Google Implements Adwords Tracking Changes In Response to Apple’s “Intelligent Tracking Prevention”

In response to Apple’s Safari browser updates coming this fall, Google this month is changing how it collects and reports on conversions.

Apple announced in June that the newest version of Safari will use “intelligent tracking prevention” (ITP). With ITP, third-party cookies that track users across sites can only be used for 24 hours from when a user visits a site using Safari.  After 24 hours, these cookies can only be used for login purposes. After 30 days, all cookies (first and third party) are removed completely.

The purpose of ITP isn’t to disrupt advertisers’ ability to track data per se, but rather to protect user privacy and limit intrusive retargeting, behavioral, and interest targeting practices.

Why does this matter?

This means that unless a user converts within 24 hours of last visiting an advertiser’s site after clicking an ad in Safari, the conversion attribution data will be lost if the advertiser uses third-party cookies. Given that for many advertisers, a significant portion of users convert after 24 hours, this is a pretty big deal. Not to mention, nearly 50% of mobile web traffic in North America originates from Safari – so for most advertisers a sizable percentage of conversions comes through this browser as well. Knowing this, one can see how the update could cause major issues with reporting conversions.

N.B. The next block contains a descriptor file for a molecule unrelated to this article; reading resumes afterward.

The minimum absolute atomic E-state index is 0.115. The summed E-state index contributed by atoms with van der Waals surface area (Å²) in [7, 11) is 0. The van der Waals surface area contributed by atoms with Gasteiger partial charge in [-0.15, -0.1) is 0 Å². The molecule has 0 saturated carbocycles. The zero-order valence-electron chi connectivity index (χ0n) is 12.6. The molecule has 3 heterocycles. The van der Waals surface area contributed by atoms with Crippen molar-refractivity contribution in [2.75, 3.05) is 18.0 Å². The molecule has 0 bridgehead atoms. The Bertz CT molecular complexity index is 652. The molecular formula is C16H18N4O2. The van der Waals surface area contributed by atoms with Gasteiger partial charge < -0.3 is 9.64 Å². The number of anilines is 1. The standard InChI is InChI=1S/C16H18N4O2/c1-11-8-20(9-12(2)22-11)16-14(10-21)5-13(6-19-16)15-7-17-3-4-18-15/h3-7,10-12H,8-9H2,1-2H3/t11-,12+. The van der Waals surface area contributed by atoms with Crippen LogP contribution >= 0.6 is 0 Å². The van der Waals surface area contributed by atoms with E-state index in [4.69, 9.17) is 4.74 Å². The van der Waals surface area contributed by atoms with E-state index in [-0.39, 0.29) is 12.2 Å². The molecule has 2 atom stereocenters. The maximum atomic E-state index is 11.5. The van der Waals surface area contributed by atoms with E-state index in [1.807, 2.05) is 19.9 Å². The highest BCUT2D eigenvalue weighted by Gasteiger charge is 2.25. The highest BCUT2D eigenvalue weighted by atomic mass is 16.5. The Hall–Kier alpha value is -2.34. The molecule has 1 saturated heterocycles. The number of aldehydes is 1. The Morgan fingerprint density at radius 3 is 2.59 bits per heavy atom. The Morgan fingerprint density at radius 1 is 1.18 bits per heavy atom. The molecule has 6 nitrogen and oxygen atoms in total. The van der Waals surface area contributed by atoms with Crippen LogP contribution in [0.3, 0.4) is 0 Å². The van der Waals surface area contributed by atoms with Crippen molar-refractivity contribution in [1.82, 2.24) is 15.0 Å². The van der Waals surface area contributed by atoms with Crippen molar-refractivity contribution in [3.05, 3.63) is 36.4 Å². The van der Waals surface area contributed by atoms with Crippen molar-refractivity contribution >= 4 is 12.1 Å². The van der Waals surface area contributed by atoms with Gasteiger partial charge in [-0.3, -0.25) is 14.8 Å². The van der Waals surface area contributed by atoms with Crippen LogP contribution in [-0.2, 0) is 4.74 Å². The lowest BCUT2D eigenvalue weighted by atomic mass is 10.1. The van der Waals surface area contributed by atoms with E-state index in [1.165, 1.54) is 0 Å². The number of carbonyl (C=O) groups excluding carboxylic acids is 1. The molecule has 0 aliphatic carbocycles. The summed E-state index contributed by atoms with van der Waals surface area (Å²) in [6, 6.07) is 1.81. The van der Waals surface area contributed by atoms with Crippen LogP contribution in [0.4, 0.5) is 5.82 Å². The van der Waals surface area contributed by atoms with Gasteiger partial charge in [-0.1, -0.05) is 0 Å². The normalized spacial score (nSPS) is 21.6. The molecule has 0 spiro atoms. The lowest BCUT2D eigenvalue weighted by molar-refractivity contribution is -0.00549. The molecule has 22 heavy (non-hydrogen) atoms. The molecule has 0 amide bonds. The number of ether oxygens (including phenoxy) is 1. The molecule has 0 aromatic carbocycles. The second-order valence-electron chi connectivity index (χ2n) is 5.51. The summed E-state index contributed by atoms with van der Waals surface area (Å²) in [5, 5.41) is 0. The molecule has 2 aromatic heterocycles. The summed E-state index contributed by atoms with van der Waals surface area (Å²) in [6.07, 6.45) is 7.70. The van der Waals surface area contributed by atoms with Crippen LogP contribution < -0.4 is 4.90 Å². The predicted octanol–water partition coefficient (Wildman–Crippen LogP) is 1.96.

So what is Google doing?

To mitigate the issue, Google has created a new Google Analytics Cookie (the “_gac cookie”). Essentially, it extends Google Analytics tracking to include AdWords conversion tracking. According to Google, “Analytics writes campaign information to the _gac cookie when a user opens a page on your site via a URL that employs AdWords auto-tagging.”

This new cookie is considered a first-party cookie, which renders it acceptable to ITP. (As it stands now, the current conversion cookie is considered a third-party cookie because it’s set on the domain – but the new _gac cookie is set on the advertiser’s domain, making it a first-party cookie).

So what does this mean for me, the advertiser?

It depends on your implementation. Either way, there’s no action you necessarily need to take – but a few things to be aware of.

1. If your AdWords account is linked to Analytics, Google will set the new cookie automatically on your site’s domain and will store information about the ad click that brought the user to your site. The AdWords conversion tracking will be able to use that information. There will be no change in terms of reporting. Google will simply report conversions from Safari via the new cookie.

2. If you don’t have AdWords linked to Analytics or if you disable the new cookie, AdWords will use statistical modeling (based on historic conversion data) to estimate the number of conversions that occur 24 hours after a user visits a site from an ad via Safari. Google will include the estimated conversions in AdWords conversion columns (it’s not clear, however, if there will be any way to segment or gauge how many of these conversions are “modeled” conversions). Google says it may take a few days before you start seeing the conversions in AdWords. Of course, since these are modeled and not actual conversions, accuracy is always a slight concern.

As always, be sure to monitor your conversion data and consider adjustments to bid strategy where necessary.

  • Updated January 23, 2018